Candoco is not a company that is touring small-scale and indie black box studios; it’s touring mid-to-large scale theatres around the world and need work that is befitting those spaces and audiences. Hot Mess does not rise to the occasion. Although Clinkard undoubtedly achieves his manifesto (with a considerably heavy nod to Yvonne Rainer’s No Manifesto from 1965), it is at a cost to the company, and I cannot see Hot Mess staying in their repertoire for as long as works by Godder, Patel or Thomas Hauert. Titles can be revealing: in informal American usage, a ‘hot mess’ is ‘a person or thing that is spectacularly unsuccessful or disordered, especially one that is a source of peculiar fascination’.

It’s really worth repeating for those in the back: middle-class choreographic abstraction is dead.


Viviana Durante Company in Isadora Now at the Barbican

Posted: March 12th, 2020 | Author: | Filed under: Performance | Tags: , , , , , , , , , , , , , | Comments Off on Viviana Durante Company in Isadora Now at the Barbican

Viviana Durante Company, Isadora Now: A Triple Bill at the Barbican, February 27

Isadora Duncan
Viviana Durante in Five Brahms Waltzes in the Manner of Isadora Duncan (photo: Foteini Christofilopoulu)

Viviana Durante Company’s triple bill, Isadora Now, sets out to explore the impact of Isadora Duncan on dance. The program by the all-female ensemble is part of the Barbican’s 2020 season Inside Out, which ‘will showcase the work of artists who have found pioneering ways to articulate their innermost thoughts, feelings and desires…’ As Durante writes in the program, ‘Isadora Duncan was a pioneer of modern dance, an outsider who spurned the conventions and gendered roles of classical ballet and insisted on a woman’s right to express herself physically on her own terms.’ When Duncan performed in St. Petersburg in 1904, her freedom of movement presented a revelatory contrast to the classical works of the Imperial Ballet’s principal ballet master and choreographer, Marius Petipa. After almost forty years in this position, Petipa was coming to the end of his career, and in this creative interregnum a young Mikhail Fokine was searching for a new choreographic form. In Duncan’s dancing he believed he had found the plasticity he sought, and set about adapting it for his early works, most noticeably in Chopiniana (later renamed Les Sylphides). A seventeen-year-old Frederick Ashton saw Duncan dance in 1921 and was similarly struck by her expressiveness, returning to see her night after night. Fifty-five years later he set down his memories in his Five Brahms Waltzes in the Manner of Isadora Duncan, which he created on Lynn Seymour. Marie Rambert, who had also been overwhelmed by Duncan’s dancing, is said to have cried when she saw Seymour perform the work because the experience was so close to what she remembered.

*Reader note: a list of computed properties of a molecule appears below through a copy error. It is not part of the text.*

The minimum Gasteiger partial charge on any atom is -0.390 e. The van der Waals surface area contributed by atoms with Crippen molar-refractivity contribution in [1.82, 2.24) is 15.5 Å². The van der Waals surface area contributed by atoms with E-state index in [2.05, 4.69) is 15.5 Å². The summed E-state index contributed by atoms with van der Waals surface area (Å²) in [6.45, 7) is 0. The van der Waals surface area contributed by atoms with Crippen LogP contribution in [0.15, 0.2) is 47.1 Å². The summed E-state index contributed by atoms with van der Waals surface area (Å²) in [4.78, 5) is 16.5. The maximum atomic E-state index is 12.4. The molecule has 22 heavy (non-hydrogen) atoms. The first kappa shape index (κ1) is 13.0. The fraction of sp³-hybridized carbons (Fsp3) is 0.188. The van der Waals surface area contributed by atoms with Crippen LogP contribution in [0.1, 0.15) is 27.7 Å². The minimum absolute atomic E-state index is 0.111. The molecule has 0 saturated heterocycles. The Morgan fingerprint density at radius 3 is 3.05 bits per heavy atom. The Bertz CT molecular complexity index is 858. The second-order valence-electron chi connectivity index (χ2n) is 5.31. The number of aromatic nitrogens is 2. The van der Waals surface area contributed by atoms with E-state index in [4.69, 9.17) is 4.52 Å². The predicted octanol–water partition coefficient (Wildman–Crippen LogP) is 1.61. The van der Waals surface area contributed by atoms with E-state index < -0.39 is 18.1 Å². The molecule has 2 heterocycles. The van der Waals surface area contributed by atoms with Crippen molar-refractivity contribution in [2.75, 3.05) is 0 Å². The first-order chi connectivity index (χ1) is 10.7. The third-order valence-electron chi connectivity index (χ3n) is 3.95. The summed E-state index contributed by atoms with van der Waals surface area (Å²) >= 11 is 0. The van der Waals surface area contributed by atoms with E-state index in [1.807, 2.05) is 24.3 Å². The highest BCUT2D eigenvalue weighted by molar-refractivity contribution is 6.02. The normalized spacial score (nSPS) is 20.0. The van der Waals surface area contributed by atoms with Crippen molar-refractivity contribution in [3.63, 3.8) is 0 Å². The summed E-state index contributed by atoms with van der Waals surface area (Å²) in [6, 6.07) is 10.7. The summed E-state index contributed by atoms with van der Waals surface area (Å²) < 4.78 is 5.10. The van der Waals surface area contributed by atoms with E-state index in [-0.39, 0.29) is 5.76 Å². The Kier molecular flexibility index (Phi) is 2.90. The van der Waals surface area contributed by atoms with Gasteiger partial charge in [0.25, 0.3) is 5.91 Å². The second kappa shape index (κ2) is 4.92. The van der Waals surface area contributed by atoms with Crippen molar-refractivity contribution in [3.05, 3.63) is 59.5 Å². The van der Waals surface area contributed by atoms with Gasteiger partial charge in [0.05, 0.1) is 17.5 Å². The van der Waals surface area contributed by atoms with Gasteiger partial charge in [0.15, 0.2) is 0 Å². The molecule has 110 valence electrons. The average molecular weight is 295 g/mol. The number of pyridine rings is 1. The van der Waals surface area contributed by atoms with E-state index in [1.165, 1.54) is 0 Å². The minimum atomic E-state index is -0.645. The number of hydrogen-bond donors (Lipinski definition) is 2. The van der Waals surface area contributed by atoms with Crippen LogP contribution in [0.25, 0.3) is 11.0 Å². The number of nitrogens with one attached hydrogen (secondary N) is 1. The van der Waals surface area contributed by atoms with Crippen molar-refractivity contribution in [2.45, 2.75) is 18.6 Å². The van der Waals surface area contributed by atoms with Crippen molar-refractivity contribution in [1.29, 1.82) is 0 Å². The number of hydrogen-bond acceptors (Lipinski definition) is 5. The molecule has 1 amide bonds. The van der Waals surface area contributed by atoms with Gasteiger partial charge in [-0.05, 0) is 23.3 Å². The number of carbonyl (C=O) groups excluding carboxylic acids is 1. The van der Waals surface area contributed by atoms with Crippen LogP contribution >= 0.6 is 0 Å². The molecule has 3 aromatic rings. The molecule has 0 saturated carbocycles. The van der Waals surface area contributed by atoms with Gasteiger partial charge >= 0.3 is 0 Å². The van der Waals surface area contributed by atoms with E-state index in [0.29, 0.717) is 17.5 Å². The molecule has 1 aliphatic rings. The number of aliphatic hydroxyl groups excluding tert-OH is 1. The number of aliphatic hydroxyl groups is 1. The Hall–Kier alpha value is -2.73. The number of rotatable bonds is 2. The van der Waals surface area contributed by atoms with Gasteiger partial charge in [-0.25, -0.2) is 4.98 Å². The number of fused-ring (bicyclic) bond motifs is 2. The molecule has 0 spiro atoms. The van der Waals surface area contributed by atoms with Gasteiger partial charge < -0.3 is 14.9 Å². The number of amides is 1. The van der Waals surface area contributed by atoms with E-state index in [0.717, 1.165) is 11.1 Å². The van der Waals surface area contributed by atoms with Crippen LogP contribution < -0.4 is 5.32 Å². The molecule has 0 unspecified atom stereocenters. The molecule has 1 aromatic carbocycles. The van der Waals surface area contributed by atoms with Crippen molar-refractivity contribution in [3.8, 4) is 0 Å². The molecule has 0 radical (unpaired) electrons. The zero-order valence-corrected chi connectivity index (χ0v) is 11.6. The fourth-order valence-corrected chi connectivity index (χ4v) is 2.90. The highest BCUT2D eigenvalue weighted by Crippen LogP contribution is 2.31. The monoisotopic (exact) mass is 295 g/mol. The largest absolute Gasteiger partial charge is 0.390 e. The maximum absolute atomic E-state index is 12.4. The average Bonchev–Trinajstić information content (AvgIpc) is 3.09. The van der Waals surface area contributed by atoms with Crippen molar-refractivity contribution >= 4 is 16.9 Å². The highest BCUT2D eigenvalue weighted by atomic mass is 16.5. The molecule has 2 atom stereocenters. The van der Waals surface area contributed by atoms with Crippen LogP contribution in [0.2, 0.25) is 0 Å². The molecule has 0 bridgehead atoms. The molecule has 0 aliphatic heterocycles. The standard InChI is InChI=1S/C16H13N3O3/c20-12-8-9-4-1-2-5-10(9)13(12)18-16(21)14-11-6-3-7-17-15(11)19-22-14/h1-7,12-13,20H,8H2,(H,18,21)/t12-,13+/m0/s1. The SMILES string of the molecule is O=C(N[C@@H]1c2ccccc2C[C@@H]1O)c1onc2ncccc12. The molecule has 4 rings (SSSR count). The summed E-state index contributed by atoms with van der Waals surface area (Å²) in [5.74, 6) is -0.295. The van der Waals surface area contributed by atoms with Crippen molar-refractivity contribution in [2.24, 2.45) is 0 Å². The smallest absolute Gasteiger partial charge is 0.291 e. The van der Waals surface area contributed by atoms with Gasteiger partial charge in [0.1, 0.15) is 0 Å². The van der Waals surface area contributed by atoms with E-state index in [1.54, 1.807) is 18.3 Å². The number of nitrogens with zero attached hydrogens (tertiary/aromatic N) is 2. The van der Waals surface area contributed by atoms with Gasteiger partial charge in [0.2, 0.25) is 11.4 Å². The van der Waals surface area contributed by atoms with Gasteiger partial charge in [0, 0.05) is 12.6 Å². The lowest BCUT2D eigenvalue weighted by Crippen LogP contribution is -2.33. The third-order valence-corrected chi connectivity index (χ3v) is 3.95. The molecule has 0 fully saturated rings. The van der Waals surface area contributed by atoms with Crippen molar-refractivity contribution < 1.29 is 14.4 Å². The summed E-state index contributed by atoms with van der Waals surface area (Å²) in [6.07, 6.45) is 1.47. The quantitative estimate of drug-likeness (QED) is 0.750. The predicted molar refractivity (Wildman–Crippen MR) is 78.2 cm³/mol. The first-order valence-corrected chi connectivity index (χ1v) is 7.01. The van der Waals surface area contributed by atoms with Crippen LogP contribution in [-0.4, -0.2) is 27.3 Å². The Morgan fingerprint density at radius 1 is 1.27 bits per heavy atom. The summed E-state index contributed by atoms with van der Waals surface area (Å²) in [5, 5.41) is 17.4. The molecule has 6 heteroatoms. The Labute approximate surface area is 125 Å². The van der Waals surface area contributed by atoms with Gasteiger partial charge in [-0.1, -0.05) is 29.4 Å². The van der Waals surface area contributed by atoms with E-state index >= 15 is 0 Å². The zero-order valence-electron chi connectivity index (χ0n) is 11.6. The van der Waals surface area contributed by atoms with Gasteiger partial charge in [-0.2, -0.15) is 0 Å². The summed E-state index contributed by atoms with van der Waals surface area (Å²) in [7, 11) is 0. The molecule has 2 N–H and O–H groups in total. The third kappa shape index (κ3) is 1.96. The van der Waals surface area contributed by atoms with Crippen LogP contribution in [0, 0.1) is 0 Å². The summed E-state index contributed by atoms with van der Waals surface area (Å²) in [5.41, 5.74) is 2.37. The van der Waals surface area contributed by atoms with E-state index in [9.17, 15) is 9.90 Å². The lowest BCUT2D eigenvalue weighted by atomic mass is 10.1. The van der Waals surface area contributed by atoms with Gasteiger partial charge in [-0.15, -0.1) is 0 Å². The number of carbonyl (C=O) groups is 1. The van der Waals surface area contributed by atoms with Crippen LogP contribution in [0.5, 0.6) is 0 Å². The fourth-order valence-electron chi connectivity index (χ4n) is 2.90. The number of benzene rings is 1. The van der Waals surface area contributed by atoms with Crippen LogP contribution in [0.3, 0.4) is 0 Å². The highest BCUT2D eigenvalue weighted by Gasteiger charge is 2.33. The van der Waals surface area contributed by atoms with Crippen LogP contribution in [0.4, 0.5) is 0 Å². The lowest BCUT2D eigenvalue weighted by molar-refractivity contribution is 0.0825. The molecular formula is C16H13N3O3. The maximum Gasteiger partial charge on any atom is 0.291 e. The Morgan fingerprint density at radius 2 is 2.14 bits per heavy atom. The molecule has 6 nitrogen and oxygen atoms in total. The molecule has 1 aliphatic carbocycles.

Memory is at the heart of Isadora Now, with a difference: nobody involved in the project has ever seen Duncan dance. The first piece on the program — Dance of the Furies from Gluck’s opera Orfeo ed Euridice that Duncan had choreographed as a solo in 1911 — is a reconstruction by Barbara Kane for five dancers. Kane has devoted her life to studying Duncan’s style of dance which has been handed down through generations of Duncan dancers and teachers, though the genealogy of this staging is not explained in the program. As interesting as it is formally, what is missing is an understanding of how Duncan’s spirit might have informed the steps; it is in the nature of historical reconstruction that we shall never know. 

Durante is on firmer ground with Ashton’s Five Brahms Waltzes, in that both Seymour and Durante have been steeped in the Royal Ballet’s Ashton style and repertoire, and both have been recognised as the most gifted dramatic dancers of their respective generations. There are two grainy films of Seymour dancing the work that nevertheless offer an opportunity to see how she embodied what Ashton created on her. Durante was coached in the role by Camille Andriot rather than by Seymour but unless you saw her performance on the opening night you would have missed her interpretation on subsequent evenings due to injury. Her role is taken by Begoña Cao, a former principal dancer with English National Ballet, and although her extensive credits do not include works by Ashton, she gives an inspired interpretation of the work to the piano accompaniment of Anna Geniushene.